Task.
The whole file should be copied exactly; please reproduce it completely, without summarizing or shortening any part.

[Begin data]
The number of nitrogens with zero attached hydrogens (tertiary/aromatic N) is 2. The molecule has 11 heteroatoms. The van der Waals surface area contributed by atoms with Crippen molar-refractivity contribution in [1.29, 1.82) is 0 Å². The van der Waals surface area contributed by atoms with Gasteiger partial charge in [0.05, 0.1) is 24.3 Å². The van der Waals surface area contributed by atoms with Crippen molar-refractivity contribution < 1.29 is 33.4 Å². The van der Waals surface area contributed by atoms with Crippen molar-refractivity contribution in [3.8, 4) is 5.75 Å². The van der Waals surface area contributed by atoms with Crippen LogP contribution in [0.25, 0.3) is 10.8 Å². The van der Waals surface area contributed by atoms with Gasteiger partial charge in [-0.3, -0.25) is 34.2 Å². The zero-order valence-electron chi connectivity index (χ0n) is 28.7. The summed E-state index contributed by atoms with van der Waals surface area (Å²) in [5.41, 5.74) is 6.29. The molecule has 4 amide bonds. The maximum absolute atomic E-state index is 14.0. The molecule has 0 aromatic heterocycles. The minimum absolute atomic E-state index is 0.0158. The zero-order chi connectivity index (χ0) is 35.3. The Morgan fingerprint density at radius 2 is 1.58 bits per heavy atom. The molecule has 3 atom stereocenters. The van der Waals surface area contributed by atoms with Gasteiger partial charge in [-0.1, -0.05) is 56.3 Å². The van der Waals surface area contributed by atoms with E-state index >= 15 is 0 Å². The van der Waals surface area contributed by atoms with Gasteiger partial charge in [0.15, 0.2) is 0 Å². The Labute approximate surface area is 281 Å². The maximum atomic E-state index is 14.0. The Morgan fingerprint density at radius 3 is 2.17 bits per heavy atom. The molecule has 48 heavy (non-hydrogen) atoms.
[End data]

The number of nitrogens with zero attached hydrogens (tertiary/aromatic N) is 2. The molecule has 11 heteroatoms. The van der Waals surface area contributed by atoms with Crippen molar-refractivity contribution in [1.29, 1.82) is 0 Å². The van der Waals surface area contributed by atoms with Gasteiger partial charge in [0.05, 0.1) is 24.3 Å². The van der Waals surface area contributed by atoms with Crippen molar-refractivity contribution < 1.29 is 33.4 Å². The van der Waals surface area contributed by atoms with Crippen molar-refractivity contribution in [3.8, 4) is 5.75 Å². The van der Waals surface area contributed by atoms with Crippen LogP contribution in [0.25, 0.3) is 10.8 Å². The van der Waals surface area contributed by atoms with Gasteiger partial charge in [-0.3, -0.25) is 34.2 Å². The zero-order valence-electron chi connectivity index (χ0n) is 28.7. The summed E-state index contributed by atoms with van der Waals surface area (Å²) in [5.41, 5.74) is 6.29. The molecule has 4 amide bonds. The maximum absolute atomic E-state index is 14.0. The molecule has 0 aromatic heterocycles. The minimum absolute atomic E-state index is 0.0158. The zero-order chi connectivity index (χ0) is 35.3. The Morgan fingerprint density at radius 2 is 1.58 bits per heavy atom. The molecule has 3 atom stereocenters. The van der Waals surface area contributed by atoms with Gasteiger partial charge in [-0.1, -0.05) is 56.3 Å². The van der Waals surface area contributed by atoms with E-state index >= 15 is 0 Å². The van der Waals surface area contributed by atoms with Gasteiger partial charge in [0.15, 0.2) is 0 Å². The Labute approximate surface area is 281 Å². The maximum atomic E-state index is 14.0. The Morgan fingerprint density at radius 3 is 2.17 bits per heavy atom. The molecule has 48 heavy (non-hydrogen) atoms.